i suppose the platonic ideal of “communication” would be the successful making known of the weight and meaning of an idea.
to ourselves as split subject or to others.
in academic discourse or dinner conversation.
in sermons or pamphlets for a political cause.
and though communication rarely takes place, we often take for granted that we have communicated our thoughts and have heard others’.
this leads to tremendous strife.
this leads to mistrust, confusion, feelings of internalized superiority and inferiority, and even hatred.
i know at least one way of communicating that cultivates empathy and productive understanding. a way of listening-reading.
this way is represented by the koan–a zen anecdote (one in a progressive series) taught to a student of zen who must sit with the koan until the truth of it arrives to her. the koan resists logical interpretation. the koan shifts the burden of communication from the teacher (speaker) to the student (listener-reader). the student must assume the truth of the koan first, and bring her own understanding into accordance with that truth.
we all have truths. (whether these are as “absolute” as the truths represented by the koans is another matter).
truths compel us to communicate.
we feel guilt when we deny them.
we feel pain and anger when others’ deny them.
these truths are beliefs so strongly felt that conflict arises when we find that others disagree with them, or when we cannot express them, or when we otherwise feel unheard. family conflict is often incited by something small but sustained by the pain of feeling “unheard.” when others’ disagree with our truths, it is hard to accept that they have reallyheard and understood them. we can also become angry with ourselves for not adequately communicating our truths.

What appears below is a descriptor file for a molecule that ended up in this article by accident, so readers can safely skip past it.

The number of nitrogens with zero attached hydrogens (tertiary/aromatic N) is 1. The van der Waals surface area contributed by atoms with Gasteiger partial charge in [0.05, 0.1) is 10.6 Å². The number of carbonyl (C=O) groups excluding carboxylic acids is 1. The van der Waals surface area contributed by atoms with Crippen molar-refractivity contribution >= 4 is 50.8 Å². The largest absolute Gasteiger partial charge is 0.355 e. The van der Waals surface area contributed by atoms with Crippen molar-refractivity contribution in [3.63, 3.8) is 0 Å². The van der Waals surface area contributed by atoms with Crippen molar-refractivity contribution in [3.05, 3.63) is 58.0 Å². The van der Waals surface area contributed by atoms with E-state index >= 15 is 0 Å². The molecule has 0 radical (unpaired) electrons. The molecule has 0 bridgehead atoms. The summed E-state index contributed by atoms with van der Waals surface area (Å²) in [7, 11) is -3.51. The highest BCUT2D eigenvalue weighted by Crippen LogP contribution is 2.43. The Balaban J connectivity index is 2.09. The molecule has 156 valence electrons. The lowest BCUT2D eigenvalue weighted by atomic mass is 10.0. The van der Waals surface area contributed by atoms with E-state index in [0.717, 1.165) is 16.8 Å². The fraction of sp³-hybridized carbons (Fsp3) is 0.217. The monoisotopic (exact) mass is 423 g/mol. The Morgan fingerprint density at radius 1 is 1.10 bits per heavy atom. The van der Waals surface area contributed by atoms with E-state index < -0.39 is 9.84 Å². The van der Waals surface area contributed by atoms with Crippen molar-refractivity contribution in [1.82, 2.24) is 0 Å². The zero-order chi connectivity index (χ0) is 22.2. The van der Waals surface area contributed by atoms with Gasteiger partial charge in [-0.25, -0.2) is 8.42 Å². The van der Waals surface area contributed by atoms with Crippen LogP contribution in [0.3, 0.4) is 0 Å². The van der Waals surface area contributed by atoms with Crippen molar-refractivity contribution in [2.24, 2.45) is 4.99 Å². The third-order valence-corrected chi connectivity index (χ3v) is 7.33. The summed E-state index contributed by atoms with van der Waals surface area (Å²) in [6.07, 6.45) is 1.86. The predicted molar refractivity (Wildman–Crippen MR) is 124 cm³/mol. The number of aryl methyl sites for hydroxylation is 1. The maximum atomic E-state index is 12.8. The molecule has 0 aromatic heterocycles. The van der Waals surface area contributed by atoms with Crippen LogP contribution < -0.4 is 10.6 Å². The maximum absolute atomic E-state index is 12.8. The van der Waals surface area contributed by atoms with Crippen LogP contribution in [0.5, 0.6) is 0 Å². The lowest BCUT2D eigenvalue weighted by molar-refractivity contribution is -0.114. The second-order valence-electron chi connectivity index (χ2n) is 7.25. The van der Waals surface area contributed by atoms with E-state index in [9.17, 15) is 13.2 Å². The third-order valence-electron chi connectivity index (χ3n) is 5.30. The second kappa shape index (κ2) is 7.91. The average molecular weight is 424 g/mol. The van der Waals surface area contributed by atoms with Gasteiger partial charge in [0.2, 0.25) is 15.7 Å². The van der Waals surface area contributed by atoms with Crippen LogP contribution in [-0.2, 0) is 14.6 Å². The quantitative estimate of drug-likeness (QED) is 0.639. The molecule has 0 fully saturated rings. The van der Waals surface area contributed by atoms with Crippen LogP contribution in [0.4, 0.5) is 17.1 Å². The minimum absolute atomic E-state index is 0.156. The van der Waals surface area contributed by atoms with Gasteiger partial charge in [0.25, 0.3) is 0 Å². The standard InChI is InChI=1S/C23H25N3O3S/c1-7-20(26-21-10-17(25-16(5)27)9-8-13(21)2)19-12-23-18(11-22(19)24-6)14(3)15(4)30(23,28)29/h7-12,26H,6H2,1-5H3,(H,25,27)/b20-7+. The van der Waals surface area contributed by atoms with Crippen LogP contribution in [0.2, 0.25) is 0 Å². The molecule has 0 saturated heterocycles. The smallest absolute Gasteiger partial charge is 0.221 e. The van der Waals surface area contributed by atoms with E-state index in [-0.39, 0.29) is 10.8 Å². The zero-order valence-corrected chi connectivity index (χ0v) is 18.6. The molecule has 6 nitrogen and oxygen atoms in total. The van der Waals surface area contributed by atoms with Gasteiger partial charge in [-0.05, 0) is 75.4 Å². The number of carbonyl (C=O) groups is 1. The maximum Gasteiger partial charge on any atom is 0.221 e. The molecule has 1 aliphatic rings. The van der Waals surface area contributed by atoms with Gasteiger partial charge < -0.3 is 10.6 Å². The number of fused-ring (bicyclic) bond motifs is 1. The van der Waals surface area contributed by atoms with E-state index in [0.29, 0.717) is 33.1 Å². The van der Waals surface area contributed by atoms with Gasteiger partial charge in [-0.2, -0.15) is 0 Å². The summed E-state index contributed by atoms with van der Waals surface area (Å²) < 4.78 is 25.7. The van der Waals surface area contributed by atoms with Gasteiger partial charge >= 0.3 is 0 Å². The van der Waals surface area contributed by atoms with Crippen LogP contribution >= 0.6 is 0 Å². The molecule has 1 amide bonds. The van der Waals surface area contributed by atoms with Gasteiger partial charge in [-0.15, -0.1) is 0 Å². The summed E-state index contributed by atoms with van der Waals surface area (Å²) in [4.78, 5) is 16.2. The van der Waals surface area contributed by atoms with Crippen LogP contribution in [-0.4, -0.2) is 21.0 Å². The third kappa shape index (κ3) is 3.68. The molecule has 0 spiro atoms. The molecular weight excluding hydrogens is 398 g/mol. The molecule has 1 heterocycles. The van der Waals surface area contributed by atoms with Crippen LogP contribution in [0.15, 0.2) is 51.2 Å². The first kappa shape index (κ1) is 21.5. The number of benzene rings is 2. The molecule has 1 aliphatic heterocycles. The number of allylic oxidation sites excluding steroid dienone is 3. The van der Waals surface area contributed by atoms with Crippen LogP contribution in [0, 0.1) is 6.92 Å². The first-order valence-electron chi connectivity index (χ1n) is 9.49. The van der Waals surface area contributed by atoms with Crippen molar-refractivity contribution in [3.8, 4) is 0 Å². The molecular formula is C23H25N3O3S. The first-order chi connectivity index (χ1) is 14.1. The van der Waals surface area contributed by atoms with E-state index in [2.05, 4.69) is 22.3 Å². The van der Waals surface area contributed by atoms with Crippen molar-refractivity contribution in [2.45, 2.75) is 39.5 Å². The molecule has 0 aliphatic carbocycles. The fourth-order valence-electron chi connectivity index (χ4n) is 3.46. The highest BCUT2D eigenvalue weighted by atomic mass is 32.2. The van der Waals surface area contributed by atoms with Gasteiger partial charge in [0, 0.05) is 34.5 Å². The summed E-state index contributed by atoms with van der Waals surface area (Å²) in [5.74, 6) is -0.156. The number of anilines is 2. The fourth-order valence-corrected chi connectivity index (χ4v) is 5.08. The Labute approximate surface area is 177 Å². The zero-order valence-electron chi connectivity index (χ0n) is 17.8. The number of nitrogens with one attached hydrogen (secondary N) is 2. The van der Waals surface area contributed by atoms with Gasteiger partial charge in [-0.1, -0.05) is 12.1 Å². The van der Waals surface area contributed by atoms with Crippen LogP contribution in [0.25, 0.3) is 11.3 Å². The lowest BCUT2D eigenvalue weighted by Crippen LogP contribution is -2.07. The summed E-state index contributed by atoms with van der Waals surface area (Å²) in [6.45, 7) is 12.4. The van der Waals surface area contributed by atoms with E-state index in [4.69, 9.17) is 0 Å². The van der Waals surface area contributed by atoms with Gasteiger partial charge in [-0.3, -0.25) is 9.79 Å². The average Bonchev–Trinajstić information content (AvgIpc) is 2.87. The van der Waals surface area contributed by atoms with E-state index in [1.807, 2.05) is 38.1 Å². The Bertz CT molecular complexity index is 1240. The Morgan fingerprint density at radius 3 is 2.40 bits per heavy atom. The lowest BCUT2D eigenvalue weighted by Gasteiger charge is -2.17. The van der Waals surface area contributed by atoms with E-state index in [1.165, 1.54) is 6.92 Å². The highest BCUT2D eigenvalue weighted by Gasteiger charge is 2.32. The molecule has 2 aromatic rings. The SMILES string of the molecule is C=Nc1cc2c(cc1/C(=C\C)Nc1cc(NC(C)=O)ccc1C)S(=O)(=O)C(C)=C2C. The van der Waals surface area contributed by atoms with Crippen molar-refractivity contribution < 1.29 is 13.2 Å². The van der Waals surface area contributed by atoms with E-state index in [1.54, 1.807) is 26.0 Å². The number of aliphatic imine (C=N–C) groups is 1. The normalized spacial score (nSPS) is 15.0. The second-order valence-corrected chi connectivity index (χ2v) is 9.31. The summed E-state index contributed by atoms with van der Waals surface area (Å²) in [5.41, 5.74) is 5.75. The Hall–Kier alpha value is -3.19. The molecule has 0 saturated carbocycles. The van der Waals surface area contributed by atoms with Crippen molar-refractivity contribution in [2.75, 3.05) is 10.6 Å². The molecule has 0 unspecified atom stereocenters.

a truth is a text to be read, like the koan.
there is a way in which any text (meaning anything) can be read that will allow for a particular understanding of that text. there is a way in which the koan, taken on faith, can be understood that will produce the feeling of “this is true.”
truth is, after all, a feeling.
in order to hear others, we must take as given that there exists a way of reading-hearing their words that enables them to feel such certainty. only after really hearing, can we really speak back, and really do justice.
you can try it out now. trust me. take what i speak as given, and sit with it until you see my-the truth of it. hold it up against your own experience. be patient with my truth. but whatever you do, don’t give up on it. don’t say “this is bullshit” until you feel yourself click into my place. if you never click, never dismiss me.
this plea exists whenever we strive to communicate.
even in the driest writing and the angriest words.
it is the plea of “‘deny not the realness of my world.”
it is the precursor to dialogue.